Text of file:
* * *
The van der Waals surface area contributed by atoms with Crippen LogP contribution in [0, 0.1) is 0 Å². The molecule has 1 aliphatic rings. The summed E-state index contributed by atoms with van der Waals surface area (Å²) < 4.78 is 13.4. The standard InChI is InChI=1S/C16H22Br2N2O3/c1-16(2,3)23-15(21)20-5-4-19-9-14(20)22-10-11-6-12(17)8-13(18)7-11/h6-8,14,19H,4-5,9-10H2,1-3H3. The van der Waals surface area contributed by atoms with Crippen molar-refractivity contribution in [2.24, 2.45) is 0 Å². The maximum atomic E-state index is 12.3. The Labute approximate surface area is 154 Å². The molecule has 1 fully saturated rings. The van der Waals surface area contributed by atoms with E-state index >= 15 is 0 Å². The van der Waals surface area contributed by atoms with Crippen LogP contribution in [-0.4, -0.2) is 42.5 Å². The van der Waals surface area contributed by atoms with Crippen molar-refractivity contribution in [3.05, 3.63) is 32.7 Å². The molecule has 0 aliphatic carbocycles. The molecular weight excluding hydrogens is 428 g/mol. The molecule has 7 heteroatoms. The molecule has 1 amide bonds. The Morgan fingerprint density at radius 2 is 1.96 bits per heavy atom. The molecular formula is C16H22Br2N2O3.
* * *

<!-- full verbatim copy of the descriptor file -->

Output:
The van der Waals surface area contributed by atoms with Crippen LogP contribution in [0, 0.1) is 0 Å². The molecule has 1 aliphatic rings. The summed E-state index contributed by atoms with van der Waals surface area (Å²) < 4.78 is 13.4. The standard InChI is InChI=1S/C16H22Br2N2O3/c1-16(2,3)23-15(21)20-5-4-19-9-14(20)22-10-11-6-12(17)8-13(18)7-11/h6-8,14,19H,4-5,9-10H2,1-3H3. The van der Waals surface area contributed by atoms with Crippen molar-refractivity contribution in [2.24, 2.45) is 0 Å². The maximum atomic E-state index is 12.3. The Labute approximate surface area is 154 Å². The molecule has 1 fully saturated rings. The van der Waals surface area contributed by atoms with E-state index >= 15 is 0 Å². The van der Waals surface area contributed by atoms with Crippen LogP contribution in [-0.4, -0.2) is 42.5 Å². The van der Waals surface area contributed by atoms with Crippen molar-refractivity contribution in [3.05, 3.63) is 32.7 Å². The molecule has 0 aliphatic carbocycles. The molecular weight excluding hydrogens is 428 g/mol. The molecule has 7 heteroatoms. The molecule has 1 amide bonds. The Morgan fingerprint density at radius 2 is 1.96 bits per heavy atom. The molecular formula is C16H22Br2N2O3.